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Scouts refusing to wear uniform to meetings

Just make sure that adult leadership is watching the forms of “influence” that may be exerted. Some scouts can get really tetchy when confronted with a competition they can’t possibly win because their cohorts aren’t playing along. I could see that turning sour with the wrong mixture of personalities.

@ElizabethTanner, you might also reach out to your unit commish to see if he or she has any advice on how things like this have been handled in other units. If nothing else, that gets it on the district’s radar in case things go badly quickly when trying to address the uniforming issue. That way, they will have some background to hang things on when you bring a more frothy problem to their attention.


Start with the talk. If you don’t know the underlying reasons for the behavior you won’t be able to resolve it; anything you try to do will just be a temporary band-aid. You also have to be prepared to accept that the best outcome for everyone is having a Scout leave the unit.

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I think the first place to start off with is the SPL. Not every problem requires adult involvement. Perhaps the SM/ASM needs to have a private discussion with the SPL and ASPL’s to deal with this. The BSA is supposed to be b boy led. Sometimes scouts will listen to the peers rather than adults. While not required, I do feel the uniform dress code creates a sense of cohesion and I would remind the SPL that such conduct reflects on his leadership if he’s doing nothing (which I don’t know if this is the case).


Is the issue uniforms, or being disrespectful? These are two different issues.
If the scouts are disrespectful about everything, then not wearing the uniform is only a symptom of the real issue. Do they even want to do scouts? Is it something their parents are making them do? If so, you should talk with the parents about finding a different activity for their child to participate in since scouting isn’t for them.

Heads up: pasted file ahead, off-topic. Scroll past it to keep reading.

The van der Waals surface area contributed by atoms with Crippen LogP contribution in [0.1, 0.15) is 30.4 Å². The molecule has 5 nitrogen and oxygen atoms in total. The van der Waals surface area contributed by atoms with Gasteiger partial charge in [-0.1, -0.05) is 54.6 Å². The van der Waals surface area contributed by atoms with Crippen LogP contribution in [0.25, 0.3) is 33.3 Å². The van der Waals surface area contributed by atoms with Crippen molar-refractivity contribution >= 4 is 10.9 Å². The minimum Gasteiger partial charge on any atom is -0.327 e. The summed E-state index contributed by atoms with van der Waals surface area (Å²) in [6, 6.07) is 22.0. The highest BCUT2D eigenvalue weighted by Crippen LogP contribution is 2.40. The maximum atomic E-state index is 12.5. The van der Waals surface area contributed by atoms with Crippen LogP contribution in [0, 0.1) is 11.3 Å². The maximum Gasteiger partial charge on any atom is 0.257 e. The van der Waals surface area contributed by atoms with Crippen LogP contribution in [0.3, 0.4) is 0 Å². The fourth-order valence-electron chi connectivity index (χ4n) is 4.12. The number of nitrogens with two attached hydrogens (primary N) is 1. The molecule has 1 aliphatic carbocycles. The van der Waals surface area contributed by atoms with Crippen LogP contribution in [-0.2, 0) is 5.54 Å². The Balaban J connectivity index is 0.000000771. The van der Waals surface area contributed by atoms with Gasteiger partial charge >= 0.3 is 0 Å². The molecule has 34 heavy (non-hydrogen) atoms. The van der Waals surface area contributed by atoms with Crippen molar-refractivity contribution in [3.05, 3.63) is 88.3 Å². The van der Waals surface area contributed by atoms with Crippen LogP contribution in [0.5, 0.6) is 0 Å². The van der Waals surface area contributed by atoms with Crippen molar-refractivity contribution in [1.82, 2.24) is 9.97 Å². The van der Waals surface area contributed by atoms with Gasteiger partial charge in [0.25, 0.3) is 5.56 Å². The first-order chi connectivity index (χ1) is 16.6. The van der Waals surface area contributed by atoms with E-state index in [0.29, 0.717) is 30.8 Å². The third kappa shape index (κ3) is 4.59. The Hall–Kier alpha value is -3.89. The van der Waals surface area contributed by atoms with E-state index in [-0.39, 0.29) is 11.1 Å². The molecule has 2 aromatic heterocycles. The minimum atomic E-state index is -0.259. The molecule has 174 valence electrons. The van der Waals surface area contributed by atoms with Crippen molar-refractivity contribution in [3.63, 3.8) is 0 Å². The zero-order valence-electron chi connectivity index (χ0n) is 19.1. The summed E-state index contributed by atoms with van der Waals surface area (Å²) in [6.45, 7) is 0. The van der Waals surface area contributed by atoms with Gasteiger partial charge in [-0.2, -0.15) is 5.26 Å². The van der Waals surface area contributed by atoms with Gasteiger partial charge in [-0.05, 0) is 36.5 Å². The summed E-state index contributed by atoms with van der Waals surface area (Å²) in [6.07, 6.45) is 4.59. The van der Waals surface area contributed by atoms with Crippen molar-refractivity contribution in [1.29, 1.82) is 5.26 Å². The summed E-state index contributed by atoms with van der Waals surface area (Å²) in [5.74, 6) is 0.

But if it is really just about the uniform… Scouts are not required to wear the uniform. Is the troop being manipulative and overbearing by mandating things that are not required by BSA?


Elizabeth, Our Troop Advancement Chair does not refuse to give them a BOR. She simply asks them to reschedule and come back when they are properly dressed. She also informs them that if they need any items we have a virtual closet and if they can’t find what they need we are happy to provide them with what they need. She explains to them she is preparing them for a job interview. We have discussed this with our council Advancement Chair and he agrees this follows the Guide To Advancement Guidelines. I would agree the Scoutmaster needs to talk to them about their behavior.


That is refusing to give them a BOR.


This is another issue where I get a annoyed with the BSA and inconsistency in policies. When you look at the “Guide to Awards and Insignia” here what it says about the uniform:

The Boy Scouts of America has always been a uniformed body. Its uniforms help to create
a sense of belonging. They symbolize character development, leadership, citizenship training,
and personal fitness. Wearing a uniform gives youth and adult members a sense of identification
and commitment.


Here’s another: Wearing the Uniform—or Neat in Appearance
It is preferred a Scout be in full field uniform for any
board of review. As much of the uniform as the Scout
owns should be worn, and it should be as correct as
possible, with the badges worn properly. It may be the
uniform as typically worn by the Scout’s troop, crew, or
ship. If wearing all or part of the uniform is impractical
for whatever reason, the candidate should be clean
and neat in appearance and dressed appropriately,
according to the Scout’s means, for the milestone marked
by the occasion. Regardless of unit, district, or council
expectations or rules, boards of review shall not reject
candidates solely for reasons related to uniforming or
attire, as long as they are dressed to the above
description. Candidates shall not be required to
purchase uniforming or clothing to participate in a
board of review.

While not a specific requirement of dress, the language of this “official policy” is clear. The wearing of the uniform is a major component of the BSA program. Why dedicate a significant amount of time on the proper wearing of a Scout’s uniform for it to be only an “optional” dress?